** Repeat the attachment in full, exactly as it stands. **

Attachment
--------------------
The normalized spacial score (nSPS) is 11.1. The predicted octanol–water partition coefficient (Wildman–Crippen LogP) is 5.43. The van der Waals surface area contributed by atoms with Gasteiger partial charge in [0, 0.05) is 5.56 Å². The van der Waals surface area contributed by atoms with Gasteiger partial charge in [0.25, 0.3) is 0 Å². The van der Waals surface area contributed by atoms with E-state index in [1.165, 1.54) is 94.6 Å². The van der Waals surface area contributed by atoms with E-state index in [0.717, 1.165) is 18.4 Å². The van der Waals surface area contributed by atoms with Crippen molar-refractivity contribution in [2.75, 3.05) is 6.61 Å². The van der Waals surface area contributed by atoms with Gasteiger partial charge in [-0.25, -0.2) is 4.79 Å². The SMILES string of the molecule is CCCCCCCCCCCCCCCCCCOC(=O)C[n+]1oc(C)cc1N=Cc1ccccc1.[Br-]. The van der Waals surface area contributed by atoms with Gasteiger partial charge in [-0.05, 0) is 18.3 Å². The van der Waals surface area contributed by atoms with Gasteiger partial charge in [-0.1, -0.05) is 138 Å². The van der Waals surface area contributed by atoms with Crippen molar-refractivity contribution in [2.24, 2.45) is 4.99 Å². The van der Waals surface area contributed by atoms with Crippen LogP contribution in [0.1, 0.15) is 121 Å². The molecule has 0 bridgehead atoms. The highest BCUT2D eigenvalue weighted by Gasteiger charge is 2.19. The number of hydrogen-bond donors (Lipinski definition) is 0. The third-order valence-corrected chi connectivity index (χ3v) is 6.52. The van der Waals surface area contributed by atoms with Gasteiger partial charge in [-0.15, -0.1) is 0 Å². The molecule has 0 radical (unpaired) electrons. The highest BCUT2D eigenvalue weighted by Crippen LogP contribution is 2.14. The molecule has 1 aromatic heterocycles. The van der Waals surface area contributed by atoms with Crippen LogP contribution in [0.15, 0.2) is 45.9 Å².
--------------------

The normalized spacial score (nSPS) is 11.1. The predicted octanol–water partition coefficient (Wildman–Crippen LogP) is 5.43. The van der Waals surface area contributed by atoms with Gasteiger partial charge in [0, 0.05) is 5.56 Å². The van der Waals surface area contributed by atoms with Gasteiger partial charge in [0.25, 0.3) is 0 Å². The van der Waals surface area contributed by atoms with E-state index in [1.165, 1.54) is 94.6 Å². The van der Waals surface area contributed by atoms with E-state index in [0.717, 1.165) is 18.4 Å². The van der Waals surface area contributed by atoms with Crippen molar-refractivity contribution in [2.75, 3.05) is 6.61 Å². The van der Waals surface area contributed by atoms with Gasteiger partial charge in [-0.25, -0.2) is 4.79 Å². The SMILES string of the molecule is CCCCCCCCCCCCCCCCCCOC(=O)C[n+]1oc(C)cc1N=Cc1ccccc1.[Br-]. The van der Waals surface area contributed by atoms with Gasteiger partial charge in [-0.05, 0) is 18.3 Å². The van der Waals surface area contributed by atoms with Gasteiger partial charge in [-0.1, -0.05) is 138 Å². The van der Waals surface area contributed by atoms with Crippen molar-refractivity contribution in [2.24, 2.45) is 4.99 Å². The van der Waals surface area contributed by atoms with Crippen LogP contribution in [0.1, 0.15) is 121 Å². The molecule has 0 bridgehead atoms. The highest BCUT2D eigenvalue weighted by Gasteiger charge is 2.19. The number of hydrogen-bond donors (Lipinski definition) is 0. The third-order valence-corrected chi connectivity index (χ3v) is 6.52. The van der Waals surface area contributed by atoms with Gasteiger partial charge in [-0.15, -0.1) is 0 Å². The molecule has 0 radical (unpaired) electrons. The highest BCUT2D eigenvalue weighted by Crippen LogP contribution is 2.14. The molecule has 1 aromatic heterocycles. The van der Waals surface area contributed by atoms with Crippen LogP contribution in [0.15, 0.2) is 45.9 Å².